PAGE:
During her Social Capitalist Interview, multi-hyphenate Christine Comaford (author, entrepreneur, consultant, coach…) shared the secrets from her blog post titled: “I Stalked Steve Jobs and How to Get a Meeting with Any VIP.”

Christine says:

“It’s not that hard to get a meeting with any VIP. The quick recipe is to ask for five minutes of their time in exchange for you giving five hours to their favorite nonprofit.

So you’ve got to do some homework. When you first connect with them, send a letter. I prefer a letter that’s typed and sent via FedEx. One of my clients, a huge high-level executive at Deloitte just used this approach. He finally got through to someone he’s been trying to reach for three months.

You figure out what it is that you want: I want five minutes of advice from Joe Blow. So then you send a letter, one page or less. Don’t ramble on. Just say, ‘Wow, I really admire the accomplishments that you’ve made, Joe Blow, in your life. I want to do that too. I would love to ask you for five minutes of advice.’ Continue reading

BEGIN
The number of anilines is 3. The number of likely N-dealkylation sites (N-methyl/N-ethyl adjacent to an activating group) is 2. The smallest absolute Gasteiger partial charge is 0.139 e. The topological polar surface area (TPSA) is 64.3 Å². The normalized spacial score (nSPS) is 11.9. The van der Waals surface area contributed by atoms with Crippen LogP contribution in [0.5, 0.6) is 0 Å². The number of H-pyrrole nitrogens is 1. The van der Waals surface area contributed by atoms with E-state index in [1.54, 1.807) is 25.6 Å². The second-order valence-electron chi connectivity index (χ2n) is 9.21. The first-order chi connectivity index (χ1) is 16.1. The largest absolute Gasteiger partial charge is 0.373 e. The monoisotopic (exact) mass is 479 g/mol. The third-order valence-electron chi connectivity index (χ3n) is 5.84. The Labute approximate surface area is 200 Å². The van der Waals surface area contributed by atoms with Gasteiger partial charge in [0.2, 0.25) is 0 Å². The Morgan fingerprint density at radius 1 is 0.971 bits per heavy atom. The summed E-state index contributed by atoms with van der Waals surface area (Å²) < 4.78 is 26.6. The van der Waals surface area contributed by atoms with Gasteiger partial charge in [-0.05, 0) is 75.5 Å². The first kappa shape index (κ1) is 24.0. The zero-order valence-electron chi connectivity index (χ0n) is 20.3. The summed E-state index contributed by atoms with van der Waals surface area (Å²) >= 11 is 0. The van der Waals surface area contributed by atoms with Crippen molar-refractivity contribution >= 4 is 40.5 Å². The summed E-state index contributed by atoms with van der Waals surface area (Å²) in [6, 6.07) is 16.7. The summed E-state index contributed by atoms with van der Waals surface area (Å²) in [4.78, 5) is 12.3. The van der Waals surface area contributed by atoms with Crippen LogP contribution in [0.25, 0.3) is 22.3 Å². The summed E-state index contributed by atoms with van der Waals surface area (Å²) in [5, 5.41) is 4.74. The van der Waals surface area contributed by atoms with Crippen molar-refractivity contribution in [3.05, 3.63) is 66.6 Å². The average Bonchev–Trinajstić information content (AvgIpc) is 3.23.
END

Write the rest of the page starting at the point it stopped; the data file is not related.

A Simple Exercise to Overcome Shyness

If social interactions stress you out, you might be interested in this Psychology Today piece offering some simple exercises to overcome shyness and social anxiety.

The author suggests some group improvisational exercises that are worth checking out. But for those who want something they can do on their own, there’s this one:

“…go to a mall at a busy time of day. Take off your watch. Ask twenty people for the time of day. Use three minutes between requests. You log the results of each encounter. You later look at your findings. Here is what you are likely to find. Most will give you the time of day. Some will walk past you as though you didn’t exist. A few may engage you in a brief and pleasant conversation.”

The idea is to approach enough people that it starts to feel natural.

Anyone else have ideas for “safe” ways to practice interacting with strangers?

Ritu Walia is an FG Analyst.